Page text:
The War Is Against Radical Islam, Not 'Terrorism,' Says Policy Expert
by Monisha Bansal
Cybercast News Service
July 31, 2007
America is fighting a war against radical Islam, not against terrorism, and in order for the enemy to start to retreat, a U.S. victory in Iraq is critical, a Middle East expert argued Monday.
"The War on Terror is a misnomer," Jonathon Schanzer, director of policy at the conservative Jewish Policy Center, said at a conference organized by the Young America's Foundation in Washington, D.C., on Monday. "Terrorism is a tactic, not an enemy. You'll never win a war if you don't know who the enemy is."
Schanzer said the enemy facing the United States is radical Islam.
"It is incredibly difficult to separate Islam and the enemy we're fighting," he said. "Ten to 20 percent of adherents of Islam view it in a backward or violent way -- that is the enemy.
"We're looking at a population that is already larger in [size] than the entire population of the United States," Schanzer said. "We appear to be losing this battle with radical Islam.
"We've been battling this current enemy since 1979," he added, referring to the Iranian students' hostage-taking of American diplomats in Tehran. "They can look back over these last 28 years and see the exact same pattern of weakness over and over again, and that is why I would say that this has to stop right here -- that there needs to be a victory.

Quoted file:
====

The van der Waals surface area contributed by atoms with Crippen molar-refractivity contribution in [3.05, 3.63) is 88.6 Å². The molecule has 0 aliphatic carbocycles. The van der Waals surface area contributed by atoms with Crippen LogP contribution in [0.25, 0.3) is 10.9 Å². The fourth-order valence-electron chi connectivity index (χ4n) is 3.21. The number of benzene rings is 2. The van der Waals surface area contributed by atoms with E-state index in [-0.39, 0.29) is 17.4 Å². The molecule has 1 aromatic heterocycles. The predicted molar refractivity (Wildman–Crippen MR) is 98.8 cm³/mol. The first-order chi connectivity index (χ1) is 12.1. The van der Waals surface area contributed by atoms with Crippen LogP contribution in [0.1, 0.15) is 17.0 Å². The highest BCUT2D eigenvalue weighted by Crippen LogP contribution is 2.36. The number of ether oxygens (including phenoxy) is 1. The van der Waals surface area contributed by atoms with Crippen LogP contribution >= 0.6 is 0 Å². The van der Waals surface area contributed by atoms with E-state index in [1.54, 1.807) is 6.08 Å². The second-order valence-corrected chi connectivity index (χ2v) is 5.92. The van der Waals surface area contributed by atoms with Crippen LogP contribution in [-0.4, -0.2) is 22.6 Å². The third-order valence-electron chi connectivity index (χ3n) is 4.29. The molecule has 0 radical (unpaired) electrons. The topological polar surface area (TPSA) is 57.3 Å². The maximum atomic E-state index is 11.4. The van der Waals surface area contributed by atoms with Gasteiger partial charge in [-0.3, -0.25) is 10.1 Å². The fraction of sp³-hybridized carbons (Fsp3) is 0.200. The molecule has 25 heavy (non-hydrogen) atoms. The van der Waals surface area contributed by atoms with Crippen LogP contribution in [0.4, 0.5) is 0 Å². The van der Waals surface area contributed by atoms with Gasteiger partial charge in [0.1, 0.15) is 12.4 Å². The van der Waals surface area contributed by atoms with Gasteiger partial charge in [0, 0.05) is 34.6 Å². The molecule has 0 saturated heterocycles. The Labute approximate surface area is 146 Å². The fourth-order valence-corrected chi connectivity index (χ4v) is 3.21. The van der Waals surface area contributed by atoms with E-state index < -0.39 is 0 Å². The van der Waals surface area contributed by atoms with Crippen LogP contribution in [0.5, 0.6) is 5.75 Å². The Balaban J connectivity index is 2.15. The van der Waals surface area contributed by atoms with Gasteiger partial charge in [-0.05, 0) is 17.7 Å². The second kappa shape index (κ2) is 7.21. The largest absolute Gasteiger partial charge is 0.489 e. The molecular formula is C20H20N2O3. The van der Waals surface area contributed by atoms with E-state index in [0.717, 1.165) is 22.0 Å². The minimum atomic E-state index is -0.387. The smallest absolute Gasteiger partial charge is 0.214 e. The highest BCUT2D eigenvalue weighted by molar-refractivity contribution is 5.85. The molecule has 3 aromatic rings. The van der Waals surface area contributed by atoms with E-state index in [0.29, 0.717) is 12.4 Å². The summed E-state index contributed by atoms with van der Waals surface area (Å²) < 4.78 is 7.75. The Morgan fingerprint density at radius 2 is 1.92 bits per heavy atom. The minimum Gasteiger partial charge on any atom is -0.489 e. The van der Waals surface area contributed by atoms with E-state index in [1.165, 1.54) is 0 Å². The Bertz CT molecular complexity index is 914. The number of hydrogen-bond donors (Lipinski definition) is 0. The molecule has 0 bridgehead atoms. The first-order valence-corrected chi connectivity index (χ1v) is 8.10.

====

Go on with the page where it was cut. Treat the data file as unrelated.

"In Iraq right now, we need to turn things around no matter what it takes -- more boots, more money, more of whatever it takes because there needs to be a victory," Schanzer said. "I believe that once a victory happens, we're going to start to see the forces of radical Islam retreat."
Schanzer also argued that while "radical Islam is the problem, moderate Islam is the solution."
The problem, however, is that "radical Islam has the podium," he added.
"There are extremists in all religions," countered Ibrahim Hooper, communications director for the Council on American Islamic Relations (CAIR). "But the way you don't go about dealing with that is making sweeping generalizations about such large groups of people."
Hooper told Cybercast News Service that Schanzer's definition of "moderate" -- like that used by other conservatives -- is skewed.
"They label those few who are outside the mainstream 'moderates' and then ask why the mainstream doesn't listen to moderates," he said.
CAIR, a "civil rights group" for American Muslims, is itself frequently accused of pursuing a radical agenda.
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